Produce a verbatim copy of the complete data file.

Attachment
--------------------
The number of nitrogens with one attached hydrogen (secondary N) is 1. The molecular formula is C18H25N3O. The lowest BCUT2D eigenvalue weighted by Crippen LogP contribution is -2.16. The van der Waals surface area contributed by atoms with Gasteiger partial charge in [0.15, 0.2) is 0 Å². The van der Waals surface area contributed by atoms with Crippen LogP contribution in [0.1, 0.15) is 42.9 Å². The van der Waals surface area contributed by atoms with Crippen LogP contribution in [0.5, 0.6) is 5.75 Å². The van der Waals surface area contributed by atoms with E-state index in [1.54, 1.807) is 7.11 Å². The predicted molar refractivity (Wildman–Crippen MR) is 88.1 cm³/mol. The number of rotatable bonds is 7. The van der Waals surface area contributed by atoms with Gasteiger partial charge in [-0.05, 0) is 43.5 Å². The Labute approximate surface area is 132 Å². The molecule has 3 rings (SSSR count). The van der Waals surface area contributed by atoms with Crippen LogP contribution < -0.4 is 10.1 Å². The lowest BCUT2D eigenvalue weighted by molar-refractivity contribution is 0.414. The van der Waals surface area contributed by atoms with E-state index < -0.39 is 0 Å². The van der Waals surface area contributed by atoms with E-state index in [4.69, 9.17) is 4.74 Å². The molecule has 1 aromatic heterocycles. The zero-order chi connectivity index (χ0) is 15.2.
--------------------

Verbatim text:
The number of nitrogens with one attached hydrogen (secondary N) is 1. The molecular formula is C18H25N3O. The lowest BCUT2D eigenvalue weighted by Crippen LogP contribution is -2.16. The van der Waals surface area contributed by atoms with Gasteiger partial charge in [0.15, 0.2) is 0 Å². The van der Waals surface area contributed by atoms with Crippen LogP contribution in [0.1, 0.15) is 42.9 Å². The van der Waals surface area contributed by atoms with Crippen LogP contribution in [0.5, 0.6) is 5.75 Å². The van der Waals surface area contributed by atoms with E-state index in [1.54, 1.807) is 7.11 Å². The predicted molar refractivity (Wildman–Crippen MR) is 88.1 cm³/mol. The number of rotatable bonds is 7. The van der Waals surface area contributed by atoms with Gasteiger partial charge in [-0.05, 0) is 43.5 Å². The Labute approximate surface area is 132 Å². The molecule has 3 rings (SSSR count). The van der Waals surface area contributed by atoms with Crippen LogP contribution < -0.4 is 10.1 Å². The lowest BCUT2D eigenvalue weighted by molar-refractivity contribution is 0.414. The van der Waals surface area contributed by atoms with E-state index < -0.39 is 0 Å². The van der Waals surface area contributed by atoms with E-state index in [4.69, 9.17) is 4.74 Å². The molecule has 1 aromatic heterocycles. The zero-order chi connectivity index (χ0) is 15.2.